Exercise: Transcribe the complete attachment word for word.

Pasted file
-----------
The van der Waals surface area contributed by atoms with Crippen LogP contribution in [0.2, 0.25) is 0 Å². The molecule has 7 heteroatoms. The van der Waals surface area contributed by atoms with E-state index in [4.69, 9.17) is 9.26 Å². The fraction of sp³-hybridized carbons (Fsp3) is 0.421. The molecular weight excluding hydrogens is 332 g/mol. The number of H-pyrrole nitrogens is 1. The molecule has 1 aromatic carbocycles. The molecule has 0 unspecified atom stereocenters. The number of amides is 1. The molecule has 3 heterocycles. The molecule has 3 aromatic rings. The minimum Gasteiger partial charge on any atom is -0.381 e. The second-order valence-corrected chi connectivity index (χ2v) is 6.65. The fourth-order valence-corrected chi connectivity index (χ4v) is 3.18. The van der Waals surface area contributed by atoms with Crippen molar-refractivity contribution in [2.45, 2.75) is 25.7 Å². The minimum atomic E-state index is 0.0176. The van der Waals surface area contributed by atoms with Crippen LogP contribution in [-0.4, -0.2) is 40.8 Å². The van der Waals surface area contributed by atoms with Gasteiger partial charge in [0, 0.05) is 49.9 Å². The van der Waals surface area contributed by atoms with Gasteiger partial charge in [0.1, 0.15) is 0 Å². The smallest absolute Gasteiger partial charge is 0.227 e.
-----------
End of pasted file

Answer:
The van der Waals surface area contributed by atoms with Crippen LogP contribution in [0.2, 0.25) is 0 Å². The molecule has 7 heteroatoms. The van der Waals surface area contributed by atoms with E-state index in [4.69, 9.17) is 9.26 Å². The fraction of sp³-hybridized carbons (Fsp3) is 0.421. The molecular weight excluding hydrogens is 332 g/mol. The number of H-pyrrole nitrogens is 1. The molecule has 1 aromatic carbocycles. The molecule has 0 unspecified atom stereocenters. The number of amides is 1. The molecule has 3 heterocycles. The molecule has 3 aromatic rings. The minimum Gasteiger partial charge on any atom is -0.381 e. The second-order valence-corrected chi connectivity index (χ2v) is 6.65. The fourth-order valence-corrected chi connectivity index (χ4v) is 3.18. The van der Waals surface area contributed by atoms with Crippen molar-refractivity contribution in [2.45, 2.75) is 25.7 Å². The minimum atomic E-state index is 0.0176. The van der Waals surface area contributed by atoms with Crippen LogP contribution in [-0.4, -0.2) is 40.8 Å². The van der Waals surface area contributed by atoms with Gasteiger partial charge in [0, 0.05) is 49.9 Å². The van der Waals surface area contributed by atoms with Gasteiger partial charge in [0.1, 0.15) is 0 Å². The smallest absolute Gasteiger partial charge is 0.227 e.